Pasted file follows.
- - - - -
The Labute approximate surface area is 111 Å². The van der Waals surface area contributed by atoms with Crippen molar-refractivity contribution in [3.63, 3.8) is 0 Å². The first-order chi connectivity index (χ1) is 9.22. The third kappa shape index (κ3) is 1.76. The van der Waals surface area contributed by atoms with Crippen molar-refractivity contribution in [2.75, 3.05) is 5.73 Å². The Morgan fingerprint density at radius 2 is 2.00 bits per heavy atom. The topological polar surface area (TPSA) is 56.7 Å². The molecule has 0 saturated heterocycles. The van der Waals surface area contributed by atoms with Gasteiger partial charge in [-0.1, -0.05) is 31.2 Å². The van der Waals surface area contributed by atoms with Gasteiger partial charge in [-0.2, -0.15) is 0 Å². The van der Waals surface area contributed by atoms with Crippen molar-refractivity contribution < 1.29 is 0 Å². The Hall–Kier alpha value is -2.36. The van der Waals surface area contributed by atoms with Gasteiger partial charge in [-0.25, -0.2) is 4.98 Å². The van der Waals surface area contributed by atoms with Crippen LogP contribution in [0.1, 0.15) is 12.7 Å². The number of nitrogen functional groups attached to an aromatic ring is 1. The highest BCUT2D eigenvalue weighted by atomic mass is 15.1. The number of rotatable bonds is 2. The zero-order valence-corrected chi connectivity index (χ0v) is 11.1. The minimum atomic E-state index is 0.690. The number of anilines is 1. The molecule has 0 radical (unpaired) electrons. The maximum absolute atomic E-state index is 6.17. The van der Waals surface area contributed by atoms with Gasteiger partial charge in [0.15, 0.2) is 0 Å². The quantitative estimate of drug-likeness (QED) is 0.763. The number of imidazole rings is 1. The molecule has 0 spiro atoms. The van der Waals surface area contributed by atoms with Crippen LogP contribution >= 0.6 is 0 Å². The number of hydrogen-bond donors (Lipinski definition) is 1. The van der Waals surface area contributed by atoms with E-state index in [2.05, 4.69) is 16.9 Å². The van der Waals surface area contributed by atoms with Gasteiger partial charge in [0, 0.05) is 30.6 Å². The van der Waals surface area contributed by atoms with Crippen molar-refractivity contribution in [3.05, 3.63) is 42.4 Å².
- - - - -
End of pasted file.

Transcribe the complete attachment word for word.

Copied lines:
The Labute approximate surface area is 111 Å². The van der Waals surface area contributed by atoms with Crippen molar-refractivity contribution in [3.63, 3.8) is 0 Å². The first-order chi connectivity index (χ1) is 9.22. The third kappa shape index (κ3) is 1.76. The van der Waals surface area contributed by atoms with Crippen molar-refractivity contribution in [2.75, 3.05) is 5.73 Å². The Morgan fingerprint density at radius 2 is 2.00 bits per heavy atom. The topological polar surface area (TPSA) is 56.7 Å². The molecule has 0 saturated heterocycles. The van der Waals surface area contributed by atoms with Gasteiger partial charge in [-0.1, -0.05) is 31.2 Å². The van der Waals surface area contributed by atoms with Gasteiger partial charge in [-0.2, -0.15) is 0 Å². The van der Waals surface area contributed by atoms with Crippen molar-refractivity contribution < 1.29 is 0 Å². The Hall–Kier alpha value is -2.36. The van der Waals surface area contributed by atoms with Gasteiger partial charge in [-0.25, -0.2) is 4.98 Å². The van der Waals surface area contributed by atoms with Crippen LogP contribution in [0.1, 0.15) is 12.7 Å². The number of nitrogen functional groups attached to an aromatic ring is 1. The highest BCUT2D eigenvalue weighted by atomic mass is 15.1. The number of rotatable bonds is 2. The zero-order valence-corrected chi connectivity index (χ0v) is 11.1. The minimum atomic E-state index is 0.690. The number of anilines is 1. The molecule has 0 radical (unpaired) electrons. The maximum absolute atomic E-state index is 6.17. The van der Waals surface area contributed by atoms with Gasteiger partial charge in [0.15, 0.2) is 0 Å². The quantitative estimate of drug-likeness (QED) is 0.763. The number of imidazole rings is 1. The molecule has 0 spiro atoms. The van der Waals surface area contributed by atoms with Crippen LogP contribution >= 0.6 is 0 Å². The number of hydrogen-bond donors (Lipinski definition) is 1. The van der Waals surface area contributed by atoms with E-state index in [2.05, 4.69) is 16.9 Å². The van der Waals surface area contributed by atoms with Gasteiger partial charge in [0, 0.05) is 30.6 Å². The van der Waals surface area contributed by atoms with Crippen molar-refractivity contribution in [3.05, 3.63) is 42.4 Å².